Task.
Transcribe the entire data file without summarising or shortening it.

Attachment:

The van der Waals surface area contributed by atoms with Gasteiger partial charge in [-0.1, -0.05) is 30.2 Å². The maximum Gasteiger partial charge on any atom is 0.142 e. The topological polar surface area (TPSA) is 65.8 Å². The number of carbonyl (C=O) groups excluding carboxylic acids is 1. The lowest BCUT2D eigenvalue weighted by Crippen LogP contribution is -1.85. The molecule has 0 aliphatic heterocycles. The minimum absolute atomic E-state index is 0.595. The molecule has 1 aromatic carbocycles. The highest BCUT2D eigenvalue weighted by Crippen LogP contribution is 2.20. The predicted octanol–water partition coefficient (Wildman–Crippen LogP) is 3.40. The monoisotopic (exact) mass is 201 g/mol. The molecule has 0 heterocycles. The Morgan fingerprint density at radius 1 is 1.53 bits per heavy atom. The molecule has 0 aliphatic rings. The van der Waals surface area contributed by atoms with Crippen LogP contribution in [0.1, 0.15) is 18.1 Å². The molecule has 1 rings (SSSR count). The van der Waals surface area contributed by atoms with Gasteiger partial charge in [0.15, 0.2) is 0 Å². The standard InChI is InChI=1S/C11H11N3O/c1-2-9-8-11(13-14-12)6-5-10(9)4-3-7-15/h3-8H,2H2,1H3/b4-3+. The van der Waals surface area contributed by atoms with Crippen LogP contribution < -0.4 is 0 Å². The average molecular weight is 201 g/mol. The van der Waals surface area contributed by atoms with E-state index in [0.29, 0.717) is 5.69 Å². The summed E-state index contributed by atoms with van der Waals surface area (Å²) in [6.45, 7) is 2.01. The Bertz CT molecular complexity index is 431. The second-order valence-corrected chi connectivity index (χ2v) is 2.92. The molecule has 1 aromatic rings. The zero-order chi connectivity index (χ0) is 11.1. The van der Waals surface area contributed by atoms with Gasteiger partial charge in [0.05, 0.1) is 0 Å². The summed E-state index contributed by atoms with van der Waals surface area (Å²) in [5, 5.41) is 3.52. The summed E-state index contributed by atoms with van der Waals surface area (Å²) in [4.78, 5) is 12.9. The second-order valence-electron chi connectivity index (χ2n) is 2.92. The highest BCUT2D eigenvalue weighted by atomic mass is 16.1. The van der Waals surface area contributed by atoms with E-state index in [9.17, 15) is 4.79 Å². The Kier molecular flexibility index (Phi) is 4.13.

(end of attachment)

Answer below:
The van der Waals surface area contributed by atoms with Gasteiger partial charge in [-0.1, -0.05) is 30.2 Å². The maximum Gasteiger partial charge on any atom is 0.142 e. The topological polar surface area (TPSA) is 65.8 Å². The number of carbonyl (C=O) groups excluding carboxylic acids is 1. The lowest BCUT2D eigenvalue weighted by Crippen LogP contribution is -1.85. The molecule has 0 aliphatic heterocycles. The minimum absolute atomic E-state index is 0.595. The molecule has 1 aromatic carbocycles. The highest BCUT2D eigenvalue weighted by Crippen LogP contribution is 2.20. The predicted octanol–water partition coefficient (Wildman–Crippen LogP) is 3.40. The monoisotopic (exact) mass is 201 g/mol. The molecule has 0 heterocycles. The Morgan fingerprint density at radius 1 is 1.53 bits per heavy atom. The molecule has 0 aliphatic rings. The van der Waals surface area contributed by atoms with Crippen LogP contribution in [0.1, 0.15) is 18.1 Å². The molecule has 1 rings (SSSR count). The van der Waals surface area contributed by atoms with Gasteiger partial charge in [0.15, 0.2) is 0 Å². The standard InChI is InChI=1S/C11H11N3O/c1-2-9-8-11(13-14-12)6-5-10(9)4-3-7-15/h3-8H,2H2,1H3/b4-3+. The van der Waals surface area contributed by atoms with Crippen LogP contribution < -0.4 is 0 Å². The average molecular weight is 201 g/mol. The van der Waals surface area contributed by atoms with E-state index in [0.29, 0.717) is 5.69 Å². The summed E-state index contributed by atoms with van der Waals surface area (Å²) in [6.45, 7) is 2.01. The Bertz CT molecular complexity index is 431. The second-order valence-corrected chi connectivity index (χ2v) is 2.92. The molecule has 1 aromatic rings. The zero-order chi connectivity index (χ0) is 11.1. The van der Waals surface area contributed by atoms with Gasteiger partial charge in [0.05, 0.1) is 0 Å². The summed E-state index contributed by atoms with van der Waals surface area (Å²) in [5, 5.41) is 3.52. The summed E-state index contributed by atoms with van der Waals surface area (Å²) in [4.78, 5) is 12.9. The second-order valence-electron chi connectivity index (χ2n) is 2.92. The highest BCUT2D eigenvalue weighted by atomic mass is 16.1. The van der Waals surface area contributed by atoms with E-state index in [9.17, 15) is 4.79 Å². The Kier molecular flexibility index (Phi) is 4.13.